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Old Lady

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I once saw a woman lying on a pile of rags that was her bed, in an abandoned storefront doorway that was her home. She appeared to be somewhere between 40 and 60 years of age, but really, it was impossible to tell. Her face had that puffy red look that comes only from years of cheap wine consumption and neglect. Her eyes were a dull and lifeless shade of blue and seemed to be floating in puddles of pastel yellow paint. There were scabs and open sores oozing pus all over her arms and legs. Rags adhered to her by dried pus clung to her body like wallpaper. Although her hair was matted to her head and her eyebrows, it moved in the wind like it had a life of its own. As I looked closer, I could see that the movement of her hair came from the thousands of bugs that infested her head. Her legs and feet were so swollen that she may have suffered from elephantiasis. The covers on her feet (I wouldn’t call them shoes) were split on the sides to accommodate her puffy feet and turned up
at the toes like fairy shoes. The part of her feet that was visible was encrusted with dried skin and dirt and cracked in a pattern like reptile scales. I thought, “This is America, how could this be?”

As her face cracked into a grimace that she probably thought was a smile, I could see that she might once have been beautiful. Maybe she had a husband or children somewhere? If so, surely she must be hiding from them, no one could possibly allow their mother to live like this. The person who gave them life-loved them unconditionally, cried for them when their pride and ego wouldn’t allow them to cry for themselves, sacrificed, and whom they would give their lives for-surely, no one would allow their mother to live like this. How could anyone-how could people live with themselves knowing that they had thrown their mother away?

It seemed like talking caused her pain. However, she finally managed to say, “Sir, would you please help me? I haven’t eaten in two weeks, and I am so hungry that I am in pain. Would you please give me some money to get some food?”

There is no way you could (even in your wildest drug-induced, psychotic-fed delusion) think that I had a lot of money. However, I did have money to buy a John Coltrane CD. I decided to forego ‘Trane for a few days and get this woman some food. I told her, “I’ll be right back.”

Walking two blocks to the nearest fast-food restaurant, I brought her some food and returned. Purring on my famous “Look what I have!” smile, I called out, “Oh, Miss!” There was no response from her, no movement. I stepped closer and called out again; still there was no answer, no movement. I touched her cheek; it was as cold as ice. It was then that I realized she had died.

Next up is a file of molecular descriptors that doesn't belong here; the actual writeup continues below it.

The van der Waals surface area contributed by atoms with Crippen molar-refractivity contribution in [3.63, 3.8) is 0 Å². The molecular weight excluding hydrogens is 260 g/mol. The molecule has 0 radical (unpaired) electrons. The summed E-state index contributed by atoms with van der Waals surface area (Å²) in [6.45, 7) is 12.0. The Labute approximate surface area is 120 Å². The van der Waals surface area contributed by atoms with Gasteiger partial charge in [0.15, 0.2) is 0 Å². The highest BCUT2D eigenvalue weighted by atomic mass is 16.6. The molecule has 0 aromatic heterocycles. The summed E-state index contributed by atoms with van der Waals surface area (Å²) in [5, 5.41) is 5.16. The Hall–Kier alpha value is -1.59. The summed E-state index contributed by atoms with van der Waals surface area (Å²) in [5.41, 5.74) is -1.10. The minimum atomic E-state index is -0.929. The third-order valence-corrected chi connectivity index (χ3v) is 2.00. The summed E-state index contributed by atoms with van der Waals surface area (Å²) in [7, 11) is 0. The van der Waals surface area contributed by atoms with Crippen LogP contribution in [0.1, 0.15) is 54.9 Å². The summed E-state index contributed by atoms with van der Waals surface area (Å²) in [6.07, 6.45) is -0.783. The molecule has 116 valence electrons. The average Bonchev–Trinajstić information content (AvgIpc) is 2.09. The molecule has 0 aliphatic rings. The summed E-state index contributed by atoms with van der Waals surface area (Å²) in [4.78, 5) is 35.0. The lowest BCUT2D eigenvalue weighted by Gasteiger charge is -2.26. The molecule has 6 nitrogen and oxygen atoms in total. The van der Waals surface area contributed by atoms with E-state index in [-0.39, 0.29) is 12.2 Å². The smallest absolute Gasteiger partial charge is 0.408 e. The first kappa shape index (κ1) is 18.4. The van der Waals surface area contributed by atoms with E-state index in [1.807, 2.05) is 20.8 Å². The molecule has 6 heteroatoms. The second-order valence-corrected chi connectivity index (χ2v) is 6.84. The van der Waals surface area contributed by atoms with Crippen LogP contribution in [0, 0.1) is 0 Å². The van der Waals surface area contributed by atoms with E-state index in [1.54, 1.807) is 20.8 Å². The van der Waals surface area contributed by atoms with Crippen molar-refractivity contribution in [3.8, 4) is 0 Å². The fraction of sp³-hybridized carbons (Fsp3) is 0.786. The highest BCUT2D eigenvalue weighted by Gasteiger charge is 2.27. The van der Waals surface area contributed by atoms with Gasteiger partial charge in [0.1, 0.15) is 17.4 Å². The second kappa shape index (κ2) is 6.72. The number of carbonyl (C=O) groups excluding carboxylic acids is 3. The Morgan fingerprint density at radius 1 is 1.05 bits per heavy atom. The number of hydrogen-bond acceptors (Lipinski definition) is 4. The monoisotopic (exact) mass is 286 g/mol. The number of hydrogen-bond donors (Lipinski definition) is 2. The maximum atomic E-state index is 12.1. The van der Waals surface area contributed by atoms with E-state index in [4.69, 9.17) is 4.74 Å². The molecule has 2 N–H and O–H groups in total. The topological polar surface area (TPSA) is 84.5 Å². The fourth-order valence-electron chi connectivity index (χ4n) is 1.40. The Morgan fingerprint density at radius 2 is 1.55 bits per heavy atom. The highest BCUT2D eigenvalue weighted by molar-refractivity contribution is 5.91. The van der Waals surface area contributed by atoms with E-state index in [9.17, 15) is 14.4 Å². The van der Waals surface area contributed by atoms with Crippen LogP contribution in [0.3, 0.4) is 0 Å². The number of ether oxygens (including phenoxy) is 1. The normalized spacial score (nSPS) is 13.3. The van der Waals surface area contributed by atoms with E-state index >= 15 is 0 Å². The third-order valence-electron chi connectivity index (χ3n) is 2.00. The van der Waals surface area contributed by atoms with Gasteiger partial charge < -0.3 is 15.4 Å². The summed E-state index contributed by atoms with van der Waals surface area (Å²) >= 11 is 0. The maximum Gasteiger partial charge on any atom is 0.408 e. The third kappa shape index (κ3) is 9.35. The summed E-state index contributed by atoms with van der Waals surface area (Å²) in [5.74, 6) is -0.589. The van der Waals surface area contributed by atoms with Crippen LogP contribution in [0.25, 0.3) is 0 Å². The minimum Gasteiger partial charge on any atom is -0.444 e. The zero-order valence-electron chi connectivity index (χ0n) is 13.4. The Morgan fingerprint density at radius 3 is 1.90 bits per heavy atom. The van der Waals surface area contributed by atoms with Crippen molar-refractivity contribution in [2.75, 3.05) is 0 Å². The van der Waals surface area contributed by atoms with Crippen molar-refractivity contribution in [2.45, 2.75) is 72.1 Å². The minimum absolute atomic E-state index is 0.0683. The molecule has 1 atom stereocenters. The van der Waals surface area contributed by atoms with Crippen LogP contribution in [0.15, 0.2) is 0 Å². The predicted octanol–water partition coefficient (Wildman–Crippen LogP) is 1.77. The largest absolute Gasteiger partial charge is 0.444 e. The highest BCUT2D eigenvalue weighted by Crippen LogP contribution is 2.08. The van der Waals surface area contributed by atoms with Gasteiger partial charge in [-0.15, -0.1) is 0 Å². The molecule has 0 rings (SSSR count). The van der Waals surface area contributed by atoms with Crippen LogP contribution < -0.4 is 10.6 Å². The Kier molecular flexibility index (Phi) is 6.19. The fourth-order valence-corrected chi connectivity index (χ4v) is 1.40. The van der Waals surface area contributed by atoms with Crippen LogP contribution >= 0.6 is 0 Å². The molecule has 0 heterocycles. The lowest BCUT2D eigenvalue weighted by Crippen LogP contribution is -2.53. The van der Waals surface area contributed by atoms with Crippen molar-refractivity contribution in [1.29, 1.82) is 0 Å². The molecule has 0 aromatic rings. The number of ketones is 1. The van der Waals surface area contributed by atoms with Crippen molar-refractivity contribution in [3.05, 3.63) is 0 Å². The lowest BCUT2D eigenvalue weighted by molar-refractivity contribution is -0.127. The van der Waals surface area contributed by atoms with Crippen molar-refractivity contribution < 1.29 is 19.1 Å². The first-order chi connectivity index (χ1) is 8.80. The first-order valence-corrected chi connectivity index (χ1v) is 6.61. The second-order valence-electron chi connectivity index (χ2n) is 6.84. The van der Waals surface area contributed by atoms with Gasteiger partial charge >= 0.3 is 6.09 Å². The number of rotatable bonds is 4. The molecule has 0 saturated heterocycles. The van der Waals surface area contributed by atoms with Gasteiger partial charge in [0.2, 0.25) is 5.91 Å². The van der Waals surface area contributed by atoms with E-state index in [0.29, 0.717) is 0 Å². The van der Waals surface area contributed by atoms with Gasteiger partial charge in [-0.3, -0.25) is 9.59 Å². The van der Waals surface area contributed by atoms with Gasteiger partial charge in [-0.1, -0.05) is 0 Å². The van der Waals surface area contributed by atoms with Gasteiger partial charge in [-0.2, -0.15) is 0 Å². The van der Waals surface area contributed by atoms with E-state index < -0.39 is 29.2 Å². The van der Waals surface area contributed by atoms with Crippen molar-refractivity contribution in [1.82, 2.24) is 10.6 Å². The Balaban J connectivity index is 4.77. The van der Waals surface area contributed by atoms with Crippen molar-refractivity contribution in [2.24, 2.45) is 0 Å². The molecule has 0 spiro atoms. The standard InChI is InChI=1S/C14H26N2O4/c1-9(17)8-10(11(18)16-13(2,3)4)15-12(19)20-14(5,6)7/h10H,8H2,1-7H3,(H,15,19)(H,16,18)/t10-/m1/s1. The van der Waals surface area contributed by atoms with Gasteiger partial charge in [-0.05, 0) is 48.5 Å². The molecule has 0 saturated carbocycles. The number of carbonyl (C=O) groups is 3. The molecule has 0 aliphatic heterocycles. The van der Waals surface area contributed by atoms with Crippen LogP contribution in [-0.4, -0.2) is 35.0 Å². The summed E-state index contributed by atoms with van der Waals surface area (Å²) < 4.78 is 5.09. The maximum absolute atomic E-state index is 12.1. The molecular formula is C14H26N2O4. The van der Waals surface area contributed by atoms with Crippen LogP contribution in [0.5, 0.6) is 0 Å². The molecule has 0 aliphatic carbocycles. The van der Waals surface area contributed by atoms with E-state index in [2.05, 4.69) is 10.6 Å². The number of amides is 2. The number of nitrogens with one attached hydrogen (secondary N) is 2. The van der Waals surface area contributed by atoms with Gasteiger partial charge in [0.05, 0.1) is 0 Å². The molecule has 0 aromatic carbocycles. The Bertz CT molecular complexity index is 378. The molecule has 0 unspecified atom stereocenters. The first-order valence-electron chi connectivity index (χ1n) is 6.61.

Perhaps now she is in a place where she is young and beautiful. Maybe now she is loved and needed. Perhaps her soul is now in a place where she is happy. Perhaps now all the pain and suffering-all the humiliation and loneliness is replaced with joy and contentment. Maybe… just maybe, she might be better off. But this is America, damn it! How could this be?

After the formalities with the police, I turned on my Walkman, listening to Miles. I just began to walk, no particular destination in mind, I was just trying to understand how. As I walked, I saw hundreds of people like the woman. People without hope. People who were destitute and hungry. People whose only reason for living was to obtain a substance that would make them feel whole, complete, keep them from feeling the emotional pain and loneliness that’s all part of being human. People who were mentally and physically ill. People who had been knocked down just once too often and who did not want to get up-who were tired of getting up. To get up would mean that they would have to fight, and there was no more fight in them. How could this be in America?

I wondered why I had not seen all these people before. Then I thought that maybe we have a protective device in our mind that keeps our brain from processing certain images that our eyes receive. Maybe this device causes these people to be invisible to us. As I walked, I wondered how many people like that old lady have I walked by, not knowing that they were dead? How many have I simply not seen? For the first time in my life, I was ashamed of myself, because I realized that I had this device, too; that for years, I had not seen these people, the people who for some reason have given up. People for whom the American Dream had turned into a nightmare, one from which they either couldn’t or wouldn’t wake up.

But this is America! America, a country where they can take your heart out of your chest, fix it, and put it back into place. America, a country where things that are invisible can be split to create energy that is awesome beyond imagination. America, a country where food is thrown away by the truckload. America, a country where health care, education, and food are expected. America, a country where telephones, television, and satellite communications are everyday occurrences.

America, a country where people die on the streets, unneeded, unloved, and invisible… how can this be?

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Author: Street Sheet Editor

The STREET SHEET is the oldest continuously published street news paper in the United States. Organizationally, it is the public education and outreach tool of the Coalition on Homelessness. Every month, the STREET SHEET reaches 32,000 readers through over 200 homeless or low-income vendors. Our vendors are charged nothing for the papers they receive, and keep all money they earn through STREET SHEET distribution.

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